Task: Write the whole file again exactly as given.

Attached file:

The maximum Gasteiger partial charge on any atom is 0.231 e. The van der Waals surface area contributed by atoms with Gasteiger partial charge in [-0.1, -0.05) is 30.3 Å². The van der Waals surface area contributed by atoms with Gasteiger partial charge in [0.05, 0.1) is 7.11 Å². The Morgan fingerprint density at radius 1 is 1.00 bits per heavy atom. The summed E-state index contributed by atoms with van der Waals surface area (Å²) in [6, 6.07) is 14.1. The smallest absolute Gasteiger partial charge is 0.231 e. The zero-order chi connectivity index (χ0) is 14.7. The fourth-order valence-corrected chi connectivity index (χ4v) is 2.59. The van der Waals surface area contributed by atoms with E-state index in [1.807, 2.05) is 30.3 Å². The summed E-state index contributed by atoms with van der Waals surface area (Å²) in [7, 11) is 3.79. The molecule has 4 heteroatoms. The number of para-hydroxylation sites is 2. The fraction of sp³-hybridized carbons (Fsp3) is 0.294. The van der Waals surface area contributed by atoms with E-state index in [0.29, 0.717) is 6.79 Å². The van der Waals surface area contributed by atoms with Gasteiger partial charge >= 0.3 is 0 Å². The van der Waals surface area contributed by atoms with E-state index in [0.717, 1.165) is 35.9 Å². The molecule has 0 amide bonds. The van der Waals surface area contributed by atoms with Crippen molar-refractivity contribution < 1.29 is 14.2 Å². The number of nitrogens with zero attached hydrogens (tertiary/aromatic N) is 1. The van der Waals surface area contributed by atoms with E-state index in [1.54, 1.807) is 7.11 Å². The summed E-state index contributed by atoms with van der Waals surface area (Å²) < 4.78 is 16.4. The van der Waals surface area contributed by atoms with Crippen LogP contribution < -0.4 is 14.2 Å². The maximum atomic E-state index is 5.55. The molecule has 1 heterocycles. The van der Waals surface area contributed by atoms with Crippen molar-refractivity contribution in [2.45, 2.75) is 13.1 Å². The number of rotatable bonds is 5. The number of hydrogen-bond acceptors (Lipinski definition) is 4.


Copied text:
The maximum Gasteiger partial charge on any atom is 0.231 e. The van der Waals surface area contributed by atoms with Gasteiger partial charge in [-0.1, -0.05) is 30.3 Å². The van der Waals surface area contributed by atoms with Gasteiger partial charge in [0.05, 0.1) is 7.11 Å². The Morgan fingerprint density at radius 1 is 1.00 bits per heavy atom. The summed E-state index contributed by atoms with van der Waals surface area (Å²) in [6, 6.07) is 14.1. The smallest absolute Gasteiger partial charge is 0.231 e. The zero-order chi connectivity index (χ0) is 14.7. The fourth-order valence-corrected chi connectivity index (χ4v) is 2.59. The van der Waals surface area contributed by atoms with E-state index in [1.807, 2.05) is 30.3 Å². The summed E-state index contributed by atoms with van der Waals surface area (Å²) in [7, 11) is 3.79. The molecule has 4 heteroatoms. The number of para-hydroxylation sites is 2. The fraction of sp³-hybridized carbons (Fsp3) is 0.294. The van der Waals surface area contributed by atoms with E-state index in [0.29, 0.717) is 6.79 Å². The van der Waals surface area contributed by atoms with Gasteiger partial charge >= 0.3 is 0 Å². The van der Waals surface area contributed by atoms with E-state index in [0.717, 1.165) is 35.9 Å². The molecule has 0 amide bonds. The van der Waals surface area contributed by atoms with Crippen molar-refractivity contribution < 1.29 is 14.2 Å². The number of nitrogens with zero attached hydrogens (tertiary/aromatic N) is 1. The van der Waals surface area contributed by atoms with E-state index in [1.54, 1.807) is 7.11 Å². The summed E-state index contributed by atoms with van der Waals surface area (Å²) < 4.78 is 16.4. The van der Waals surface area contributed by atoms with Crippen LogP contribution < -0.4 is 14.2 Å². The maximum atomic E-state index is 5.55. The molecule has 1 heterocycles. The van der Waals surface area contributed by atoms with Crippen molar-refractivity contribution in [2.45, 2.75) is 13.1 Å². The number of rotatable bonds is 5. The number of hydrogen-bond acceptors (Lipinski definition) is 4.